Amazon is great, but to discover something new, it helps to have a real (independent!) bookstore with a discerning owner. Thanks to one such, in an airport of all places (La Guardia, I think it was), I discovered Ted Chiang. In a ten-year career (so far), he has only written a few short stories, winning a Nebula Award with the very first, and most of them are amazing. It’s a rare writer who has challenging ideas and writes about them extremely well. Very highly recommended.
One thing to be said for forced bed rest: I’ve had lots of time to read. First was a collection of Philip K. Dick short stories, including “The Minority Report.” As has happened with a number of Dick stories, the author’s initial idea was intriguing, but the movie was actually a better story.
I have read a lot of science fiction in my lifetime, from the early classics on. It’s interesting to consider the trends and technologies happening today that early sci-fi writers never contemplated. For example, there are lots of stories about gigantic central computers going mad, killing people, taking over planets or spaceships, and occasionally being useful. But I don’t recall a single story featuring personal computers as the ubiquitous tools that we all use today.
Most of the authors even more glaringly failed to consider the cultural changes likely to take place within their own lifetimes, let alone over several centuries to come. Feminism completely escaped Philip K. Dick (even though it was well underway before he died); most of his female characters are secretaries and/or wives, who spend their time tucking the children into bed and making coffee for the men.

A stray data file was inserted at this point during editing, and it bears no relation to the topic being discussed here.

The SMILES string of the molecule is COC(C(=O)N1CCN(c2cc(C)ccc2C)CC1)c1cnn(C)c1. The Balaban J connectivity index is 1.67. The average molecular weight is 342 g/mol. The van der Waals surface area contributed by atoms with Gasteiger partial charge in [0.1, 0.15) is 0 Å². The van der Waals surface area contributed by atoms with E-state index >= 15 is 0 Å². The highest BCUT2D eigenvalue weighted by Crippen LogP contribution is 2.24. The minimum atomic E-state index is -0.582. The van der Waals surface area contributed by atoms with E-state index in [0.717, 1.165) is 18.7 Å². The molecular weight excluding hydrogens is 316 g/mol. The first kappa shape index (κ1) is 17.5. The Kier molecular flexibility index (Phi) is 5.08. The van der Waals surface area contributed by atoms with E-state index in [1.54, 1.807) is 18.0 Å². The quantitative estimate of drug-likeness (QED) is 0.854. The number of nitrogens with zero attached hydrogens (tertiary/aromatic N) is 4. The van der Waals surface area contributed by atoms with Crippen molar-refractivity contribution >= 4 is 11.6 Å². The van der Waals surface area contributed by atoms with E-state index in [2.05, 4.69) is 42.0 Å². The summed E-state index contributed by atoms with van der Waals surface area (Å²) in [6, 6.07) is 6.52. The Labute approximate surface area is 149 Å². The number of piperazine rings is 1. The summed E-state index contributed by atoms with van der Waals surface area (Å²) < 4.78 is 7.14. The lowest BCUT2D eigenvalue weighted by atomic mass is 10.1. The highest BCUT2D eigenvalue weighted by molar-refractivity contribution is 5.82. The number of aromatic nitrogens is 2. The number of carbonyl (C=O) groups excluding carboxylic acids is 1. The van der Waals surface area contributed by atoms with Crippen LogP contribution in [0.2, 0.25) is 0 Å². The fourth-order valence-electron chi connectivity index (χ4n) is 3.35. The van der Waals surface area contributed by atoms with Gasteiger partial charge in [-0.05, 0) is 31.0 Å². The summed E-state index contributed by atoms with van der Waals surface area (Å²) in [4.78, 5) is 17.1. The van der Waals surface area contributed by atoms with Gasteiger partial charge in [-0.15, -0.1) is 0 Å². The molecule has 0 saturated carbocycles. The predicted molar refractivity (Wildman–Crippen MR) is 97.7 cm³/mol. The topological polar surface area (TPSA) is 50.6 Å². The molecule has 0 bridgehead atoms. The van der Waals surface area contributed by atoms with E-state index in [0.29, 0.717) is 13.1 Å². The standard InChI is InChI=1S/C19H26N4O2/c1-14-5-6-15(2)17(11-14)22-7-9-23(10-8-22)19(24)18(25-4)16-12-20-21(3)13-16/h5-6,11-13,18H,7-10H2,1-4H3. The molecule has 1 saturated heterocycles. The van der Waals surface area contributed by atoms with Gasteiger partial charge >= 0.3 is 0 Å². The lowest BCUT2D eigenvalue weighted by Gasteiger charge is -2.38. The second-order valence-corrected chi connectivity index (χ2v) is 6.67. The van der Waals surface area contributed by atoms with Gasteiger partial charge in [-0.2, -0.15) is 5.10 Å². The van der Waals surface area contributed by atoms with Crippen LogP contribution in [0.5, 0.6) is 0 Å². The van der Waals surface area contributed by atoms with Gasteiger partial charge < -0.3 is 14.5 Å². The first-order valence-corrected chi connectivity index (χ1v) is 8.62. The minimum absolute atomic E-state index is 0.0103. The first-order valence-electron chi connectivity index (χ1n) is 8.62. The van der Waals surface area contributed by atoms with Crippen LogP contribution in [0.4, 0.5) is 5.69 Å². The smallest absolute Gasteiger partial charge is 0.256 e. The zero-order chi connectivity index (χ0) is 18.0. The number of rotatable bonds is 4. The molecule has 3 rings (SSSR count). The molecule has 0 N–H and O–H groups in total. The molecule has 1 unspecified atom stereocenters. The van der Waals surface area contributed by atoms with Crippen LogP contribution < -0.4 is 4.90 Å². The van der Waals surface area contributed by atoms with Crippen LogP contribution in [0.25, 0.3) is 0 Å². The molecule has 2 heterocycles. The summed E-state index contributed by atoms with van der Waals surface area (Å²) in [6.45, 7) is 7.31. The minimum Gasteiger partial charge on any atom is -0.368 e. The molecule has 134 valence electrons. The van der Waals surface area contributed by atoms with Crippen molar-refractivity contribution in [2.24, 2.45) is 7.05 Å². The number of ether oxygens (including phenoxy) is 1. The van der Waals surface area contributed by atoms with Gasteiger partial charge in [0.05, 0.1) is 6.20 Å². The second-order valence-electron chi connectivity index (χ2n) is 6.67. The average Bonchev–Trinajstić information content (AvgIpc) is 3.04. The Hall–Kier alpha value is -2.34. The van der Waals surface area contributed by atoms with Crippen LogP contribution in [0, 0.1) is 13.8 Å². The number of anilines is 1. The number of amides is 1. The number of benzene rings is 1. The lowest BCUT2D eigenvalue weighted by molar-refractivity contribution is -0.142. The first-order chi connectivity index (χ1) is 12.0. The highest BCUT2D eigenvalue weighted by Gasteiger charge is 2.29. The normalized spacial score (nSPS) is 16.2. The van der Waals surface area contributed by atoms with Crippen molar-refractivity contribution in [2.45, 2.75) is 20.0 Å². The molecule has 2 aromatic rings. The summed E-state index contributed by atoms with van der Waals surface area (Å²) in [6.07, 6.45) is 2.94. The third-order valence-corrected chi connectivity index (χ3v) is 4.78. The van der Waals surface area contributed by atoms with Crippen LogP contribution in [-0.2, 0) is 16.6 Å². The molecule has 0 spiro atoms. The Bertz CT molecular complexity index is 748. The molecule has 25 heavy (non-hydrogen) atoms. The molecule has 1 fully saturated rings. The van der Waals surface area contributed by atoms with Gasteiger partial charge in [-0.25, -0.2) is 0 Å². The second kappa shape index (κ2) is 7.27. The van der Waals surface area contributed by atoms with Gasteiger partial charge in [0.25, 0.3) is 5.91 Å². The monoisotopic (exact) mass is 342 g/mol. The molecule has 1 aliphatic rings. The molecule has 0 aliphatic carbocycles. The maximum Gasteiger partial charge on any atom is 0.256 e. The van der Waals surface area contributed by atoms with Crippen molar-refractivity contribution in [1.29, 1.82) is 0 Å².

One author who has demonstrated real foresight is Norman Spinrad. In “A World Between,” published in 1979, he described the World Wide Web, and even called it ‘the Galactic Web.’ “Little Heroes” (1987) is about the music industry’s final solution to the problem of dealing with temperamental artists: computer-generated stars. Now that we’ve seen what can be done, with Gollum in “The Two Towers,” this doesn’t seem very far off. “Pictures at 11” (1994) is about a gang of terrorists taking over a TV station in Los Angeles; that, too, seems likely to come true any day now.
David Brin is perhaps the greatest science fiction author alive. His Uplift series is set in the far future, when dolphins and chimpanzees have been genetically ‘uplifted’ to be man’s sapient peers, in a universe populated by hundreds of similarly uplifted species. Brin is literally a rocket scientist, with a PhD in astrophysics, yet he does not fall into the Asimov trap of being far better at science than characters. One of the joys of the Uplift novels is that Brin creates and describes alien cultures which are completely non-human, yet convincingly motivated by their own biologies and cultures (my favorite example is the exploding priest).
I have re-started reading Brin’s “The Transparent Society,” published in 1998, subtitled “Will technology force us to choose between privacy and freedom?” This is non-fiction. Though I haven’t read it all the way through yet, Brin’s thesis seems to be that the privacy genie is already out of the bottle: governments and corporations have a great deal of private information about us stored in databases (where it’s subject to pilfering and abuse), and we are increasingly in the lenses of security cameras wherever we go. Brin suggests that the best defense is an open society, where we citizens can in turn oversee governments and corporations, to ensure that our data is not abused.